The Armenian foreign ministry also complained that the international condemnation would hurt the work of Minsk Group mediators “complicating still further the work of the latter to achieve a final solution to this long-standing conflict”.
The enclave’s foreign ministry issued a statement, saying that the criticism played into the hands of “a regime [in Azerbaijan], which declares its readiness to use force against the people of Nagorny Karabakh”.
Gukasian does enjoy widespread political support in Karabakh. The only real opposition to him might have come from the local structures of the Armenian Revolutionary Federation or Dashnaktsutiun, the old nationalist Armenian party, which has a strong base in the entity. But after long consultations in Stepanakert and Yerevan, the Dashnaks decided not to put up their own candidate and to back Gukasian.
Dashnaktsutiun leader Grant Markarian, on a recent visit to Stepanakert, explained the decision by saying that “it is essential to leave behind personal, party and careerist temptations”. But it is also likely that Karabakh’s Dashnaks managed to cut a deal with Gukasian and that they will have more ministerial portfolios in the new government and more economic influence.
So it seems that the question “Who will be the next president?” has already been decided. But this does not necessarily mean that the Karabakh Armenians are content.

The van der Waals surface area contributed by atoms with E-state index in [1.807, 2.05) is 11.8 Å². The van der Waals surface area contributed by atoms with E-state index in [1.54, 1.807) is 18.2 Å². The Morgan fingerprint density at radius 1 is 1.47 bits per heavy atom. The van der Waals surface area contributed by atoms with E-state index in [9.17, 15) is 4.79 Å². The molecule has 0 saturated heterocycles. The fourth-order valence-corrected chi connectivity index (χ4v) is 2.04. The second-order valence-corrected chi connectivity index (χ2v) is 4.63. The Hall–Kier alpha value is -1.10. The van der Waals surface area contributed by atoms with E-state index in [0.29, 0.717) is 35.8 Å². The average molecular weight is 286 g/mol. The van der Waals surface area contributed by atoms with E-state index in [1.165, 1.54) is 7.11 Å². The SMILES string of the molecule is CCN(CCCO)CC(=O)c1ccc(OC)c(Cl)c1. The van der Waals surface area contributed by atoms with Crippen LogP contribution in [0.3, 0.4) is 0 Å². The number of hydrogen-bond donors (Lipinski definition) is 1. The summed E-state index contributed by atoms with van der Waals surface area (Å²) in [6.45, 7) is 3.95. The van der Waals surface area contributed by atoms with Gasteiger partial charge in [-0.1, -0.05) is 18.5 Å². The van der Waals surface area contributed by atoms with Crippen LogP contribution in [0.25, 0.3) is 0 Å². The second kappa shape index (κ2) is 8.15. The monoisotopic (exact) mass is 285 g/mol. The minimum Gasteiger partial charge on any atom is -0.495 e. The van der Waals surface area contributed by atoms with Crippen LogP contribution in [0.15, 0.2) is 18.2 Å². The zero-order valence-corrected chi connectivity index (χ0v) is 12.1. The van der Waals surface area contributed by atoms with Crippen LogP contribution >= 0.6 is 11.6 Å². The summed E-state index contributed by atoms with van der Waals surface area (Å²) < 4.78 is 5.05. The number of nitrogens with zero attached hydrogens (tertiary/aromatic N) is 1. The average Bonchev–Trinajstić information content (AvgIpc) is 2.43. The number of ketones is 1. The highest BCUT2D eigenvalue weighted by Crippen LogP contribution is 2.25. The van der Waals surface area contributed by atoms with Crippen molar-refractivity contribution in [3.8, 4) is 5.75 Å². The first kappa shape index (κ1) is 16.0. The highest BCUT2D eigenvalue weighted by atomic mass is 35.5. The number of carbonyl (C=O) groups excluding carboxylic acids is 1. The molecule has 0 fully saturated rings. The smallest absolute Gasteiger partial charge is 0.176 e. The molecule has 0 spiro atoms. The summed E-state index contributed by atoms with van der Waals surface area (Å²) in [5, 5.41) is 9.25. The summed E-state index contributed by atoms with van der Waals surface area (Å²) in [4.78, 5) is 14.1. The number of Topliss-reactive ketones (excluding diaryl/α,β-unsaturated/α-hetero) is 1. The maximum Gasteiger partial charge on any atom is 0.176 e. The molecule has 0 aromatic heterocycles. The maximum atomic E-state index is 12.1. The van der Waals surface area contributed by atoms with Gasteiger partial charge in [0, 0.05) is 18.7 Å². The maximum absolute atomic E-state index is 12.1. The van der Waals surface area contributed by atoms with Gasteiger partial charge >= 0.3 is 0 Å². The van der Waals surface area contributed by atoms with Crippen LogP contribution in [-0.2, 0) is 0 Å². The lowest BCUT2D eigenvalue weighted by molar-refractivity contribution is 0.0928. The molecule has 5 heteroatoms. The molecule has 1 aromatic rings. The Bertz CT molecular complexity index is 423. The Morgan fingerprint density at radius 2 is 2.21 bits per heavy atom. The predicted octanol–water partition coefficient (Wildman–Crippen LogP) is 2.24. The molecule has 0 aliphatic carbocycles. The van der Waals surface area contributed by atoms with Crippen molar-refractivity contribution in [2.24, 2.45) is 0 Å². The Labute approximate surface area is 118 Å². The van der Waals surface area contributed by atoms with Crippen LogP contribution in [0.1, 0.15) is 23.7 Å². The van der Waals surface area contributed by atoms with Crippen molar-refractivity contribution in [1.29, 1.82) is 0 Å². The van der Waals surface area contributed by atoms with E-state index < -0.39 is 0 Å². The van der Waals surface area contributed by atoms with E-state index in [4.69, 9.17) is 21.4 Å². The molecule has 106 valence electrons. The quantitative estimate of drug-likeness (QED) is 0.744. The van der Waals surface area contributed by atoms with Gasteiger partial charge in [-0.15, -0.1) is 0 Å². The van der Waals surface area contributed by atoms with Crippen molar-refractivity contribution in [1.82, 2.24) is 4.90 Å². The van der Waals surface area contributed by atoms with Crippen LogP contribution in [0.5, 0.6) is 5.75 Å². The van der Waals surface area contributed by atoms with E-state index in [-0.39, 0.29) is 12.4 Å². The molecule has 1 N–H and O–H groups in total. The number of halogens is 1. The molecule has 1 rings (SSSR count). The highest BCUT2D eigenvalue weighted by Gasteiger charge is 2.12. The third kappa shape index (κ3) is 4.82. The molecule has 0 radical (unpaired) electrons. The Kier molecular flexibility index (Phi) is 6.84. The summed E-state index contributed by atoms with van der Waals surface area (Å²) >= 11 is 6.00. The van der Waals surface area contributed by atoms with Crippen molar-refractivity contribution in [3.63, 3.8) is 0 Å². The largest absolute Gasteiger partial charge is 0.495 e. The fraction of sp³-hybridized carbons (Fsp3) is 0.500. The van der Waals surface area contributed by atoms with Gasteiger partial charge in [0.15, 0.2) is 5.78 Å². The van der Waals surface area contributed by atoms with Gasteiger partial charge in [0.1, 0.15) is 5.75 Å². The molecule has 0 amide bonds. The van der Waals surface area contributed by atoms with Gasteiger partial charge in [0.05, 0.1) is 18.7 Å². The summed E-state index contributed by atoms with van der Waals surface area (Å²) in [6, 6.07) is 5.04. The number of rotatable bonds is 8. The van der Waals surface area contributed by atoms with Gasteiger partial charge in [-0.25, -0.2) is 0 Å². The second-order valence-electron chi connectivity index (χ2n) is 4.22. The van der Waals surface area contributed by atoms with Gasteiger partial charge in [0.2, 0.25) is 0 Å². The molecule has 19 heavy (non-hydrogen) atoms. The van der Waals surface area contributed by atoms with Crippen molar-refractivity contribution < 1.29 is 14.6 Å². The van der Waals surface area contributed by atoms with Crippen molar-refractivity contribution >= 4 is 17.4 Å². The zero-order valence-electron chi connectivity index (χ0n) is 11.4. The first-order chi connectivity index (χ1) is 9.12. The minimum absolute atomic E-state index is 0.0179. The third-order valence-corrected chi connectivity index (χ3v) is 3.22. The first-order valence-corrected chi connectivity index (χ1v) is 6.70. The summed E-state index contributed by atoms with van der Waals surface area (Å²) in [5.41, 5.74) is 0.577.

The Stepanakert Press Club and the Yerevan Centre for Social Technology, assisted by the Friedrich Ebert Foundation, conducted an opinion poll throughout Karabakh. It gives Gukasian 29.4 per cent of the vote and Tovmasian 7.2 per cent, with the other two candidates picking up only a tiny number of votes.
Thirty seven and a half per cent of respondents said had no preference and another 28.7 per cent said it made no difference who was president. Gukasian’s support was much stronger in the countryside than in the capital, Stepanakert.
It is interesting to note that even many of those who will vote for Gukasian are not optimistic about the future. Twenty seven and a half per cent of his supporters said they thought nothing would change with his re-election, while 4.8 per cent believe that things will actually get worse. However, 13.9 per cent of Gukasian voters said that the country would develop quickly and 41.8 per cent said that the situation would become relatively better.
Another finding of the poll was that 61.1 per cent of respondents said there was no freedom of expression in the territory. This was one reason why, ahead of the election, a group of Karabakhi NGOs released a statement lamenting the lack of democracy in their homeland.
They criticise international institutions and governments for both ignoring them and refusing to “finance various projects, aimed at constructing a civil society in Karabakh”. The letter continues, “In the mean time democratic processes are impossible without the development of a non-government sector.”
Gegam Bagdasarian is head of the Stepanakert Press Club